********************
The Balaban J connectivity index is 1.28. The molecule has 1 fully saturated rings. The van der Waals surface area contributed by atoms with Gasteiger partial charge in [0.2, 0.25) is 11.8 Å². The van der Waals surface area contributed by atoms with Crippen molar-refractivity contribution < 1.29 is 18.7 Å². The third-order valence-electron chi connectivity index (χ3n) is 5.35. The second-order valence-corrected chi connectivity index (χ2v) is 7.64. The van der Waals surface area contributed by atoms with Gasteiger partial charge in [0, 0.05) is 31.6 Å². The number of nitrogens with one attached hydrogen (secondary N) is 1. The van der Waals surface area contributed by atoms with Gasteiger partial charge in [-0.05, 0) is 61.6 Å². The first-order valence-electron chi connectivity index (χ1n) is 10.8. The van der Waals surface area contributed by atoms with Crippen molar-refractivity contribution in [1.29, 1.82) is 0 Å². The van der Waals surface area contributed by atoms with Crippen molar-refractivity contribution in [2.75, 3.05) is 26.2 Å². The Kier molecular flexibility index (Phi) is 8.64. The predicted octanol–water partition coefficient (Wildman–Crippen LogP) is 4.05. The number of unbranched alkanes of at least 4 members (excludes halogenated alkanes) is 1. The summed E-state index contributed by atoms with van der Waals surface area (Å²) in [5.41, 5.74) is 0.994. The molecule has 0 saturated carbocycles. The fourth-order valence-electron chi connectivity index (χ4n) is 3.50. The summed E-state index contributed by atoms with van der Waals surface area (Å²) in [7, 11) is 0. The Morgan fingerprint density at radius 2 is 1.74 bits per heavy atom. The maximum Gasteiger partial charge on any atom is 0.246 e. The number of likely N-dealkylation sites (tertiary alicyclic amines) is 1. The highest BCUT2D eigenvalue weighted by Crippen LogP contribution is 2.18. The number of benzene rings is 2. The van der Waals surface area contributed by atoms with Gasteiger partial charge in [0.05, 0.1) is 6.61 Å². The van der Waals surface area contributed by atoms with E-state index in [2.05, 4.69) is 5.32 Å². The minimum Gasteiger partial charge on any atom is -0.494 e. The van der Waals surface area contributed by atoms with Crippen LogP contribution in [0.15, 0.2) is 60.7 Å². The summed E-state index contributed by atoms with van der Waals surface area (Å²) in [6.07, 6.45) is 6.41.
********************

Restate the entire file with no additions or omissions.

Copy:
The Balaban J connectivity index is 1.28. The molecule has 1 fully saturated rings. The van der Waals surface area contributed by atoms with Gasteiger partial charge in [0.2, 0.25) is 11.8 Å². The van der Waals surface area contributed by atoms with Crippen molar-refractivity contribution < 1.29 is 18.7 Å². The third-order valence-electron chi connectivity index (χ3n) is 5.35. The second-order valence-corrected chi connectivity index (χ2v) is 7.64. The van der Waals surface area contributed by atoms with Gasteiger partial charge in [0, 0.05) is 31.6 Å². The number of nitrogens with one attached hydrogen (secondary N) is 1. The van der Waals surface area contributed by atoms with Gasteiger partial charge in [-0.05, 0) is 61.6 Å². The first-order valence-electron chi connectivity index (χ1n) is 10.8. The van der Waals surface area contributed by atoms with Crippen molar-refractivity contribution in [1.29, 1.82) is 0 Å². The van der Waals surface area contributed by atoms with Crippen molar-refractivity contribution in [2.75, 3.05) is 26.2 Å². The Kier molecular flexibility index (Phi) is 8.64. The predicted octanol–water partition coefficient (Wildman–Crippen LogP) is 4.05. The number of unbranched alkanes of at least 4 members (excludes halogenated alkanes) is 1. The summed E-state index contributed by atoms with van der Waals surface area (Å²) in [5.41, 5.74) is 0.994. The molecule has 0 saturated carbocycles. The fourth-order valence-electron chi connectivity index (χ4n) is 3.50. The summed E-state index contributed by atoms with van der Waals surface area (Å²) in [7, 11) is 0. The Morgan fingerprint density at radius 2 is 1.74 bits per heavy atom. The maximum Gasteiger partial charge on any atom is 0.246 e. The number of likely N-dealkylation sites (tertiary alicyclic amines) is 1. The highest BCUT2D eigenvalue weighted by Crippen LogP contribution is 2.18. The number of benzene rings is 2. The van der Waals surface area contributed by atoms with Gasteiger partial charge in [0.05, 0.1) is 6.61 Å². The van der Waals surface area contributed by atoms with E-state index in [2.05, 4.69) is 5.32 Å². The minimum Gasteiger partial charge on any atom is -0.494 e. The van der Waals surface area contributed by atoms with Crippen LogP contribution in [0.15, 0.2) is 60.7 Å². The summed E-state index contributed by atoms with van der Waals surface area (Å²) in [6.07, 6.45) is 6.41.